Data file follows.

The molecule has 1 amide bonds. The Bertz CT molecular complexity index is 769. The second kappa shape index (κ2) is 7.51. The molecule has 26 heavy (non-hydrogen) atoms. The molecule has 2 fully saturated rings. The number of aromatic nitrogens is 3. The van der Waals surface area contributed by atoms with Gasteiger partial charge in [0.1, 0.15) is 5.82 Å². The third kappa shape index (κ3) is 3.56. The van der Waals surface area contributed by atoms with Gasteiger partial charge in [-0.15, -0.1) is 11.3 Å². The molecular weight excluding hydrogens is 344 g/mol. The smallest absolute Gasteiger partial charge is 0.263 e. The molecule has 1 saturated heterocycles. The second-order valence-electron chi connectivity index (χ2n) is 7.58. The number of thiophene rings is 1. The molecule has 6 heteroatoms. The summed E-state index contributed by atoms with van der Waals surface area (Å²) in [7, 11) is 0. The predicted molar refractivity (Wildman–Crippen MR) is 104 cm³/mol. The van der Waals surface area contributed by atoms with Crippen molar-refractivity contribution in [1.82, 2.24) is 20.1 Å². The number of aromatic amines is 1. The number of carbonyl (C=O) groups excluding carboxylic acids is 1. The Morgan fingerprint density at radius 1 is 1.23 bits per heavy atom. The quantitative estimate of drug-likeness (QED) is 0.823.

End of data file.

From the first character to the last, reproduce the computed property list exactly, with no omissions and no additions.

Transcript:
The molecule has 1 amide bonds. The Bertz CT molecular complexity index is 769. The second kappa shape index (κ2) is 7.51. The molecule has 26 heavy (non-hydrogen) atoms. The molecule has 2 fully saturated rings. The number of aromatic nitrogens is 3. The van der Waals surface area contributed by atoms with Gasteiger partial charge in [0.1, 0.15) is 5.82 Å². The third kappa shape index (κ3) is 3.56. The van der Waals surface area contributed by atoms with Gasteiger partial charge in [-0.15, -0.1) is 11.3 Å². The molecular weight excluding hydrogens is 344 g/mol. The smallest absolute Gasteiger partial charge is 0.263 e. The molecule has 1 saturated heterocycles. The second-order valence-electron chi connectivity index (χ2n) is 7.58. The number of thiophene rings is 1. The molecule has 6 heteroatoms. The summed E-state index contributed by atoms with van der Waals surface area (Å²) in [7, 11) is 0. The predicted molar refractivity (Wildman–Crippen MR) is 104 cm³/mol. The van der Waals surface area contributed by atoms with Crippen molar-refractivity contribution in [1.82, 2.24) is 20.1 Å². The number of aromatic amines is 1. The number of carbonyl (C=O) groups excluding carboxylic acids is 1. The Morgan fingerprint density at radius 1 is 1.23 bits per heavy atom. The quantitative estimate of drug-likeness (QED) is 0.823.